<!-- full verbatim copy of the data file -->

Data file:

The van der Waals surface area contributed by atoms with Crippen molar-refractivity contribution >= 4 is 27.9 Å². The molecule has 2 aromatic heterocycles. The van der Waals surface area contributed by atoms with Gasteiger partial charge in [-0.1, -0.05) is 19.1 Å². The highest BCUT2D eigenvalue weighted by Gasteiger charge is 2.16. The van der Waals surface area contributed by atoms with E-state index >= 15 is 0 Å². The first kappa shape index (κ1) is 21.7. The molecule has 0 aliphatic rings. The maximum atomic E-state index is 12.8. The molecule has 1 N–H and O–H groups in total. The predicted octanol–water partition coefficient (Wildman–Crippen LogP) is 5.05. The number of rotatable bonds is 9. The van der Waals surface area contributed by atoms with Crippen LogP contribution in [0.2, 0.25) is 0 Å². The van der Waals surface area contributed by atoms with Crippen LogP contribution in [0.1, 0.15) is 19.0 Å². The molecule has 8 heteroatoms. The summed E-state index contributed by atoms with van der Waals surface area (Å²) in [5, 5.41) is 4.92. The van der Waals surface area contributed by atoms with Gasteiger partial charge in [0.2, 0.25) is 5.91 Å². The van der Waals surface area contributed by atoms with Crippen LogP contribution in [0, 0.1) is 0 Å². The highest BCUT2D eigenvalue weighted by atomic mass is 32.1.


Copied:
The van der Waals surface area contributed by atoms with Crippen molar-refractivity contribution >= 4 is 27.9 Å². The molecule has 2 aromatic heterocycles. The van der Waals surface area contributed by atoms with Gasteiger partial charge in [-0.1, -0.05) is 19.1 Å². The highest BCUT2D eigenvalue weighted by Gasteiger charge is 2.16. The van der Waals surface area contributed by atoms with E-state index >= 15 is 0 Å². The first kappa shape index (κ1) is 21.7. The molecule has 0 aliphatic rings. The maximum atomic E-state index is 12.8. The molecule has 1 N–H and O–H groups in total. The predicted octanol–water partition coefficient (Wildman–Crippen LogP) is 5.05. The number of rotatable bonds is 9. The van der Waals surface area contributed by atoms with Crippen LogP contribution in [0.2, 0.25) is 0 Å². The van der Waals surface area contributed by atoms with Crippen LogP contribution in [0.1, 0.15) is 19.0 Å². The molecule has 8 heteroatoms. The summed E-state index contributed by atoms with van der Waals surface area (Å²) in [5, 5.41) is 4.92. The van der Waals surface area contributed by atoms with Gasteiger partial charge in [0.2, 0.25) is 5.91 Å². The van der Waals surface area contributed by atoms with Crippen LogP contribution in [0, 0.1) is 0 Å². The highest BCUT2D eigenvalue weighted by atomic mass is 32.1.